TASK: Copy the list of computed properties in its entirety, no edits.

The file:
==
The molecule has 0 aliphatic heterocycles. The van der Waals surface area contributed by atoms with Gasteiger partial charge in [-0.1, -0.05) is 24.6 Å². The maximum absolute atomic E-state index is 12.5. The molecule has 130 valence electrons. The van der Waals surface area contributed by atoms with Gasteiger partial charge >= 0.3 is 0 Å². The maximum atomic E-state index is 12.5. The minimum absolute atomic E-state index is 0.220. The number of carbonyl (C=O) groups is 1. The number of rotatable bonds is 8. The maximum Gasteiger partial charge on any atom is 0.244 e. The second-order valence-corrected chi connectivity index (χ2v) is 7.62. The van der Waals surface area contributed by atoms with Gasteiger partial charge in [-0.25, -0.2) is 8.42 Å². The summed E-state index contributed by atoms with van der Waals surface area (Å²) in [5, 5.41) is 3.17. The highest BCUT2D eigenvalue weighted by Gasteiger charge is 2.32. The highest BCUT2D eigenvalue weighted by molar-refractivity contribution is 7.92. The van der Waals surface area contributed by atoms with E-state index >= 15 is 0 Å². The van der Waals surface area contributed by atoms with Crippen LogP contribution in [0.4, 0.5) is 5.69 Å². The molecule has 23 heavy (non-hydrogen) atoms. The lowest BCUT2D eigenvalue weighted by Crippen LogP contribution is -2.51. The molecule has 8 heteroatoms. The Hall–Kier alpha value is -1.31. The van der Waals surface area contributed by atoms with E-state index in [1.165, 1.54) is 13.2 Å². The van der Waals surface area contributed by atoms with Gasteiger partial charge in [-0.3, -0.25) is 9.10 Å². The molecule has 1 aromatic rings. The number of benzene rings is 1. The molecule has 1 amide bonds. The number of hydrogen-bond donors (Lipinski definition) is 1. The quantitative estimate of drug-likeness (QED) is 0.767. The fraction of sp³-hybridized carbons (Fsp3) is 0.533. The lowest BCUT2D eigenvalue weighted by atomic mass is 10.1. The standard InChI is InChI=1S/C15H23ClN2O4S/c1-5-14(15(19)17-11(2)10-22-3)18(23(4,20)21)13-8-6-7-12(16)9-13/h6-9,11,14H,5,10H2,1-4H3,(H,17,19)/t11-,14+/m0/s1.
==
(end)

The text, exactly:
The molecule has 0 aliphatic heterocycles. The van der Waals surface area contributed by atoms with Gasteiger partial charge in [-0.1, -0.05) is 24.6 Å². The maximum absolute atomic E-state index is 12.5. The molecule has 130 valence electrons. The van der Waals surface area contributed by atoms with Gasteiger partial charge >= 0.3 is 0 Å². The maximum atomic E-state index is 12.5. The minimum absolute atomic E-state index is 0.220. The number of carbonyl (C=O) groups is 1. The number of rotatable bonds is 8. The maximum Gasteiger partial charge on any atom is 0.244 e. The second-order valence-corrected chi connectivity index (χ2v) is 7.62. The van der Waals surface area contributed by atoms with Gasteiger partial charge in [-0.25, -0.2) is 8.42 Å². The summed E-state index contributed by atoms with van der Waals surface area (Å²) in [5, 5.41) is 3.17. The highest BCUT2D eigenvalue weighted by Gasteiger charge is 2.32. The highest BCUT2D eigenvalue weighted by molar-refractivity contribution is 7.92. The van der Waals surface area contributed by atoms with E-state index >= 15 is 0 Å². The van der Waals surface area contributed by atoms with Crippen LogP contribution in [0.4, 0.5) is 5.69 Å². The molecule has 23 heavy (non-hydrogen) atoms. The lowest BCUT2D eigenvalue weighted by Crippen LogP contribution is -2.51. The molecule has 8 heteroatoms. The Hall–Kier alpha value is -1.31. The van der Waals surface area contributed by atoms with E-state index in [1.165, 1.54) is 13.2 Å². The van der Waals surface area contributed by atoms with Gasteiger partial charge in [-0.3, -0.25) is 9.10 Å². The molecule has 1 aromatic rings. The number of benzene rings is 1. The molecule has 1 amide bonds. The number of hydrogen-bond donors (Lipinski definition) is 1. The quantitative estimate of drug-likeness (QED) is 0.767. The fraction of sp³-hybridized carbons (Fsp3) is 0.533. The lowest BCUT2D eigenvalue weighted by atomic mass is 10.1. The standard InChI is InChI=1S/C15H23ClN2O4S/c1-5-14(15(19)17-11(2)10-22-3)18(23(4,20)21)13-8-6-7-12(16)9-13/h6-9,11,14H,5,10H2,1-4H3,(H,17,19)/t11-,14+/m0/s1.